Everything you learnt at Durham but should’ve already known

School I miss you

Your time at Durham is a time for learning, growing and developing. It’s the time to find YOU, whilst embarking on an enterprise of private study. It’s wonderful when you think about it, the bliss of freedom, the ability to waltz to and from lectures at your own will, living for you and yourself alone.

But you also go on an awkward date with reality and realise you don’t actually know a lot about the world and you don’t really have a lot of common sense. So what has uni taught you? Here’s a list of things you learnt at Durham but should’ve already known.

You aren’t as clever as you thought you were

A – levels? Completed them mate. You seem to enter uni with an elevated sense of intelligence, a sort of feeling of relative brightness, yet three terms at  uni teach you that honestly you know so very little.

I can recall sitting in the common room at my college and discovering- subsequently experiencing an existential crisis- that some stars (a lot of stars) are suns and that the sun is a star. Shocking. This same year I discovered penguins are birds, Essex is a county and the Angel of the North is not the same statue as Christ the Redeemer.

Take my A – levels away from me, I am unworthy.

Handouts are a blessing not a curse

You’d complain wouldn’t you, as soon as you saw your teacher waltz in with a fat pile of handouts containing all the relevant information you need to pass your exam.  There the notes were displayed in an artistic layout, each idea flowing nicely into another so you could grasp the topic with ease.

Like they say, you don’t appreciate what you have until it’s gone. Please Lord, all we want is a handout in font Georgia with a specification conveniently attached.

A – levels are not the most difficult thing you will ever do in your life

“A – levels are the hardest thing you’ll do,” they said.  “Uni is easier because you only have one subject, its really focused,” they said.  “Don’t worry it’s easier from here on,” they said.

Yeah, well you realise 12 weeks in whoever said that was speaking out of their arse.

Oh yeah let me read primary ancient texts which are basically written in latin with no online sources possessing the ability to explain what is going on, leading to at a final moment of desperation resorting to the use of your imagination to manifest an idea as to what on earth is going on.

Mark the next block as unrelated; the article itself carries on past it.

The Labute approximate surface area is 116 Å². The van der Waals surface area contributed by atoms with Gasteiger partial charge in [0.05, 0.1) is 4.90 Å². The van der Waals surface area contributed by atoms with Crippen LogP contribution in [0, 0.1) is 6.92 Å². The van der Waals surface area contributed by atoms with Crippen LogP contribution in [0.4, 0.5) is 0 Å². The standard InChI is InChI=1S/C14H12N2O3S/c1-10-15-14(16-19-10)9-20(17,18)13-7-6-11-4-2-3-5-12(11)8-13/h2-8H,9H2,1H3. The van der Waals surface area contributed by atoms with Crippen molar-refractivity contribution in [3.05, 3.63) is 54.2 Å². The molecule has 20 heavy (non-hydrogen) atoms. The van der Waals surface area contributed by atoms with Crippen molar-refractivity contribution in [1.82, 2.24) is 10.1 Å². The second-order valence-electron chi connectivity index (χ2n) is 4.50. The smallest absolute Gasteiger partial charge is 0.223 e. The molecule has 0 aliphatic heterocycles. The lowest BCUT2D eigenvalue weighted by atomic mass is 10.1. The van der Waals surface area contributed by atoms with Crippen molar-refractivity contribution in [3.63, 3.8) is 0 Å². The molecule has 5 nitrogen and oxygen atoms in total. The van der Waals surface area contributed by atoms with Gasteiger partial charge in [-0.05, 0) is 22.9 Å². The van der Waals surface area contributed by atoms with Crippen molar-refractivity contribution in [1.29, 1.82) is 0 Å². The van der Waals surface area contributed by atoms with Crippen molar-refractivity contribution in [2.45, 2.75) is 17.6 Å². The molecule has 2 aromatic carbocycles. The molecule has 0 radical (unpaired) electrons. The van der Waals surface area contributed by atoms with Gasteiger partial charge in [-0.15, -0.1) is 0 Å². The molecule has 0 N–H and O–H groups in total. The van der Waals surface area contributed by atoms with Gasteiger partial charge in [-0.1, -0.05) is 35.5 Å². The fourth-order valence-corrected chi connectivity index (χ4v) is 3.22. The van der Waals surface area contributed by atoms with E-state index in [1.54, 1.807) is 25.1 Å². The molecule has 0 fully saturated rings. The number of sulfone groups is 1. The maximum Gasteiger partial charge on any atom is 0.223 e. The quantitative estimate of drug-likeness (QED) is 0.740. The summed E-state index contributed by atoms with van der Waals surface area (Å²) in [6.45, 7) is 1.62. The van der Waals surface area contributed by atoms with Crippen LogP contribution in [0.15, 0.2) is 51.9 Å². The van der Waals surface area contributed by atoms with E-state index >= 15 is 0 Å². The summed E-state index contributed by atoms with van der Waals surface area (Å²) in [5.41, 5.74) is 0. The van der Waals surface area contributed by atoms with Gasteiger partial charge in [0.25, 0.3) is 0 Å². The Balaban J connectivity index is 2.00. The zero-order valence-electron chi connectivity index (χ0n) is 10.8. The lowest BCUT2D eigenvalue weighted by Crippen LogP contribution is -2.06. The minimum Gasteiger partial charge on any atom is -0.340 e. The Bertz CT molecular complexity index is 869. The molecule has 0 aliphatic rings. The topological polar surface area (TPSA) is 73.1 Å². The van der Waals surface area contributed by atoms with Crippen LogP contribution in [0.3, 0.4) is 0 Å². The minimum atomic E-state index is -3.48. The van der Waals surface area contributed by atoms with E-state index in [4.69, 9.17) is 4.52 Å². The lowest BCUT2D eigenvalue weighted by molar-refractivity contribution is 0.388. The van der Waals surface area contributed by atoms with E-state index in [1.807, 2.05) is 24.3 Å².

The preciousness of a bath

As the joy that is Sylvia Plath once said: “There must be quite a few things that a hot bath won’t cure, but I don’t know many of them”.

It’s 8pm, you’ve just finished a diabolical essay plan on a Sunday evening and all you want is to hop into the bath, risk taking your phone in with you and bathe in your own body’s dead cells and water. But you can’t do that, you can’t resolve your problems with a quick dip for all you have is a box standard shower. And a shower is like a Chrysler and a bath a Bentley.

You have an inability to say ‘no’

Now, I’m not entirely sure that this is something we only realise we possess at uni or if it’s something we develop at uni.  Either way, you promised yourself after freshers’ week you’d go out once every two weeks and do your work.

“You going out tonight?”

And half and hour later you’re in the shower washing your locks for a night out.  It won’t even be a good night, but you just can’t seem to say no can you.

Everything is different

You’ve managed to lose contact with three of your best friends from school, the once lit group chats are dead and you only get to see the old ‘squad’ once in a blue moon.

You’re a different person now, slightly more mature, slightly more independent, lazy, tired and at times sociable. You truly appreciate those baths and truly crave being spoon fed information from your teacher.

Uni’s for learning and I sure learnt a lot.

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